A Hopeless Endeavor
ebook ∣ The Quest for Knowledge in "The Fall of the House of Usher"
By Anna Poppen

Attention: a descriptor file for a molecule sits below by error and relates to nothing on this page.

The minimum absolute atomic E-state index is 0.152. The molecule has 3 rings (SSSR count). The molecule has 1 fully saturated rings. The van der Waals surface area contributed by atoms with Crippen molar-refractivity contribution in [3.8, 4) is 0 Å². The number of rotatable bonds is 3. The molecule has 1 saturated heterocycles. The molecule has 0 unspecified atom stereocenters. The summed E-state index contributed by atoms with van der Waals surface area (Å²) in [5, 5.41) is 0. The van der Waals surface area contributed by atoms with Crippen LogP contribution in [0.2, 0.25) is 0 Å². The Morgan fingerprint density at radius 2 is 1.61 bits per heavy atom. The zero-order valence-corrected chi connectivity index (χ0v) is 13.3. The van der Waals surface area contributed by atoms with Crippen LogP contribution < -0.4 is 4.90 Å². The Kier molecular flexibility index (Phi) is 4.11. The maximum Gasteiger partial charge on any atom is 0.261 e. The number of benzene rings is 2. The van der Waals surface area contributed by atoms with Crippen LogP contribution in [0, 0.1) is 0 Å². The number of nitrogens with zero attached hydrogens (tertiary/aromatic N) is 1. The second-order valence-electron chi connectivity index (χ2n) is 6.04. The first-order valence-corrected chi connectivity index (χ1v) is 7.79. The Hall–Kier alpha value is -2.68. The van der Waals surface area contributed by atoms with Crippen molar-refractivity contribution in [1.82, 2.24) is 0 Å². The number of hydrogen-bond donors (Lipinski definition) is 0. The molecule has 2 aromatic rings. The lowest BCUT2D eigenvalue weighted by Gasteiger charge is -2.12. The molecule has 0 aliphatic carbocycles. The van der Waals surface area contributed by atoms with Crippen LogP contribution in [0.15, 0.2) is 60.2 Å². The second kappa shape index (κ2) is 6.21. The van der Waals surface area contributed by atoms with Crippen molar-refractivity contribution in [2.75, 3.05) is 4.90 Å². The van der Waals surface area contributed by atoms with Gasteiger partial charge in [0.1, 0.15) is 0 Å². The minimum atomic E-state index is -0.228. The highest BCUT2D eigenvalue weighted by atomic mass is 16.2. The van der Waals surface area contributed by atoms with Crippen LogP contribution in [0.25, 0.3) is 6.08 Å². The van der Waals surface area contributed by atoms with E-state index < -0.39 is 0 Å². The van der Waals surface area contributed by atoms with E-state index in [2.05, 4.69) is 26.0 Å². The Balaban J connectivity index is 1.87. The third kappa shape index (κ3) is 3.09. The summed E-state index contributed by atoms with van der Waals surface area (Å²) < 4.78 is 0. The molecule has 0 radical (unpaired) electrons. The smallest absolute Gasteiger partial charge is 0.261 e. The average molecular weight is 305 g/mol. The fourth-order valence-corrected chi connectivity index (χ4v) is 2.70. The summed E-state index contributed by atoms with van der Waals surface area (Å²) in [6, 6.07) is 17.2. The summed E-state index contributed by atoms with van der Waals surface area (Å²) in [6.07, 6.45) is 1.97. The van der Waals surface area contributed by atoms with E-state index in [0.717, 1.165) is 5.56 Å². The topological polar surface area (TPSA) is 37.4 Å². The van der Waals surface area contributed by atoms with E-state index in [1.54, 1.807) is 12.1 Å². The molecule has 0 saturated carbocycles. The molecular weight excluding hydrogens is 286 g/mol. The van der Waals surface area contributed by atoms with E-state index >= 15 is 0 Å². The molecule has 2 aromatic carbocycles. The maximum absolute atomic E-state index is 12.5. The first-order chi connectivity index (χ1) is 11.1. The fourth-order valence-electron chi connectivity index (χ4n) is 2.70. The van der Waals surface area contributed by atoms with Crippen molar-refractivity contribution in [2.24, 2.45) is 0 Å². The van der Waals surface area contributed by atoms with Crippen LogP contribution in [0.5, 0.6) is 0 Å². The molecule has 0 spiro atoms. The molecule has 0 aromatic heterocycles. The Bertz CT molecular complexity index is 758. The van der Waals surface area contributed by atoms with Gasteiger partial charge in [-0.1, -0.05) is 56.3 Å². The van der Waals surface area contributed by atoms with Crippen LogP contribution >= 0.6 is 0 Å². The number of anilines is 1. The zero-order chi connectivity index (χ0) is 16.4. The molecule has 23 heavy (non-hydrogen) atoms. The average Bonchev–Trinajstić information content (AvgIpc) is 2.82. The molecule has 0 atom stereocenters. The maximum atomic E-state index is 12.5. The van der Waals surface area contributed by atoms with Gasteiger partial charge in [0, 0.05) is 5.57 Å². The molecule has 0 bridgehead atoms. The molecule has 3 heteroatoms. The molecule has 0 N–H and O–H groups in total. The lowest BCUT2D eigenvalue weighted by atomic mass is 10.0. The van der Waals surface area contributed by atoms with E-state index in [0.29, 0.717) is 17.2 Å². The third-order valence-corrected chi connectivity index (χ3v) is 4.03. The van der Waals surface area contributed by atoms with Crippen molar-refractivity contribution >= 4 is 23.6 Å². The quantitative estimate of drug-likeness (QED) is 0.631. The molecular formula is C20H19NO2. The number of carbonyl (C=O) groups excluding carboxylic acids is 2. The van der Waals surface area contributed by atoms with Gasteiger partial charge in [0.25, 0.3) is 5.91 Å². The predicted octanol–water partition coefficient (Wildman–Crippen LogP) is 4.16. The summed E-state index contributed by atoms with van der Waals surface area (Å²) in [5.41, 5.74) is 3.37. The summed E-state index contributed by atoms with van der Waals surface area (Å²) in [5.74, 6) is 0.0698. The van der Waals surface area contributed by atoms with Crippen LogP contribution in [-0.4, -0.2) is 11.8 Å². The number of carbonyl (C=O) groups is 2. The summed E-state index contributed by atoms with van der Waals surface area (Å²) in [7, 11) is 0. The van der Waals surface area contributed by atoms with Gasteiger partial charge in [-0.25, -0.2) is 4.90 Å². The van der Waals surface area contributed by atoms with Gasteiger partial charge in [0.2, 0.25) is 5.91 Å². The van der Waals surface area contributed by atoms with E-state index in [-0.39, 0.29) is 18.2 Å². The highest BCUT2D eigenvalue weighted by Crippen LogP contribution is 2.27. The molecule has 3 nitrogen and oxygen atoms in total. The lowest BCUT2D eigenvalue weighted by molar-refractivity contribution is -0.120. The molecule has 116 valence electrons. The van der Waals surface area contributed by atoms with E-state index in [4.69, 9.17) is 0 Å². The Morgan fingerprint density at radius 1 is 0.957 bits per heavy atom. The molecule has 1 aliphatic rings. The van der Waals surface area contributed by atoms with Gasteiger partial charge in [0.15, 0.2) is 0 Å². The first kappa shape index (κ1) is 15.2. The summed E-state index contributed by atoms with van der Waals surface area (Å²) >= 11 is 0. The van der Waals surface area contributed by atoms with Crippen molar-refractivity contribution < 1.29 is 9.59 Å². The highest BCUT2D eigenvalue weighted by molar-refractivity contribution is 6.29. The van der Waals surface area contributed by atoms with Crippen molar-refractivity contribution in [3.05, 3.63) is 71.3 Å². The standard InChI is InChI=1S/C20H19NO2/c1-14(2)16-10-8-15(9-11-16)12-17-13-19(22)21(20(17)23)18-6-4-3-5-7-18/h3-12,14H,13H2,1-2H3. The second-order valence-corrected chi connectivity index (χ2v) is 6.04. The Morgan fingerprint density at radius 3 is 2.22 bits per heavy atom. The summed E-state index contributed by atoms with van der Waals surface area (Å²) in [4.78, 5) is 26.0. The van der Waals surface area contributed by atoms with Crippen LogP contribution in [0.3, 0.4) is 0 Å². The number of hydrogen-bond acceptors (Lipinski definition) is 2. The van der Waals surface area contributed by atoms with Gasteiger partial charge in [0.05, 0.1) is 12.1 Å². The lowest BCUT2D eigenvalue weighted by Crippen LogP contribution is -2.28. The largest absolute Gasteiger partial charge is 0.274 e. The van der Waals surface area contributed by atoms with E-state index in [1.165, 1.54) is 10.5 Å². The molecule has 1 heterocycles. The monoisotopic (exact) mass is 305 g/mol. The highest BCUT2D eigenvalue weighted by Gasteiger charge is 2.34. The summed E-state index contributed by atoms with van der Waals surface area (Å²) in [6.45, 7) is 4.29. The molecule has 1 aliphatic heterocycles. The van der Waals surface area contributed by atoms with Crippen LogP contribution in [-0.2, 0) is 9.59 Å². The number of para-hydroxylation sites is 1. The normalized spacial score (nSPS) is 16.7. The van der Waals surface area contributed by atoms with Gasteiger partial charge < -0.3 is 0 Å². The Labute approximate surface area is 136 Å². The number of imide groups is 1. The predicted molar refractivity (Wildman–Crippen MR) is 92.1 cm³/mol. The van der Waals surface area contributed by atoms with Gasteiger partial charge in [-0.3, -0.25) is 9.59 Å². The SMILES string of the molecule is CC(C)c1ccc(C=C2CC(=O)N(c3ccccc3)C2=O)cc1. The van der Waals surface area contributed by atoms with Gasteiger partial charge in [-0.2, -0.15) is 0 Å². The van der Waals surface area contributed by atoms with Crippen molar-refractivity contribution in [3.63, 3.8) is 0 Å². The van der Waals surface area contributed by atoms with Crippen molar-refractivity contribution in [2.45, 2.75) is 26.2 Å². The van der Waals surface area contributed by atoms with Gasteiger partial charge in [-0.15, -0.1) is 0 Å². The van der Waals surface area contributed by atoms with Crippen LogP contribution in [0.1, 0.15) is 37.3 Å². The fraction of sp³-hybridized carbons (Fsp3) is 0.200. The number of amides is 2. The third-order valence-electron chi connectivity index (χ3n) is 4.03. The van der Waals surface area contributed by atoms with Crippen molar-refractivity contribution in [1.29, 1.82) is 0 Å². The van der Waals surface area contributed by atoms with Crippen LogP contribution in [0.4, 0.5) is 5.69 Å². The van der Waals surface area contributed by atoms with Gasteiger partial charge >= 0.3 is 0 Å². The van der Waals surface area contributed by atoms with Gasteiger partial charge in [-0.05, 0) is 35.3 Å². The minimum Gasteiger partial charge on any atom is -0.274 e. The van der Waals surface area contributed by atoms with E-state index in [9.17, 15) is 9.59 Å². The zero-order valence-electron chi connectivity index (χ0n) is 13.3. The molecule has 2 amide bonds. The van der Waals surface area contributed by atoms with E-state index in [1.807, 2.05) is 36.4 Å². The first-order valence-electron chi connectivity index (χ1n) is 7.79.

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Seminar paper from the year 2012 in the subject English - Literature, Works, grade: 1,0, Carl von Ossietzky University of Oldenburg, language: English, abstract: The short story "The Fall of the House of Usher" is one of Edgar Allan Poe's most popular and most interpreted texts. Up to today, literary scholars argue about the proper meaning of the story. The text has been interpreted as a story of the supernatural, a tale of insanity, as a representation of romantic art, as a vampire story or as a text about incestuous love. Most interpretations aim at finding answers to the major questions raised in the short story. Scholars have tried to find reasons for the crash of the mansion, for Roderick's disease, for Madeline's death, for the supernatural vapour around the house, and many other issues that the story leaves open. However, a general answer to all the questions has not yet been found. In the following, I will prove that it is not necessary to find an answer to the inexplicable elements of the text, because they are part of the story's message. The chaotic, nonsatisfying ending of "The Fall of the House of Usher" is intended, because the story is about the difficulty or even impossibility of explaining the world. That is why Poe's short story "The Fall of the House of Usher" can be interpreted as part of what Hagenbüchle termed "the epistemological crisis in nineteenth-century American thought". Using the example of Charles Brockden Brown's Wieland, Hagenbüchle argues that at the beginning of the 19th century the foundations of human knowledge were questioned and fell apart. This thesis can be applied to other American authors besides Brockden Brown who also challenged established epistemological assumptions. In the following, I will argue that Edgar Allan Poe shows the limits of epistemology by creating characters who try to acquire knowledge through different approaches, but fail in the end. By doing this, he responds to his cultural and historical background and presents a rather pessimistic view of the American nation. In order to place the short story in its cultural context, the following text will first deal with Poe's role in the post-Enlightenment era and the influence of the American context on his writings. In a second step, I will describe the most important characteristics of different theories of epistemology up to the beginning of the 19th century so as to locate Poe within these theories of knowledge. In order to do so, the role of different epistemological approaches in the short story will be examined.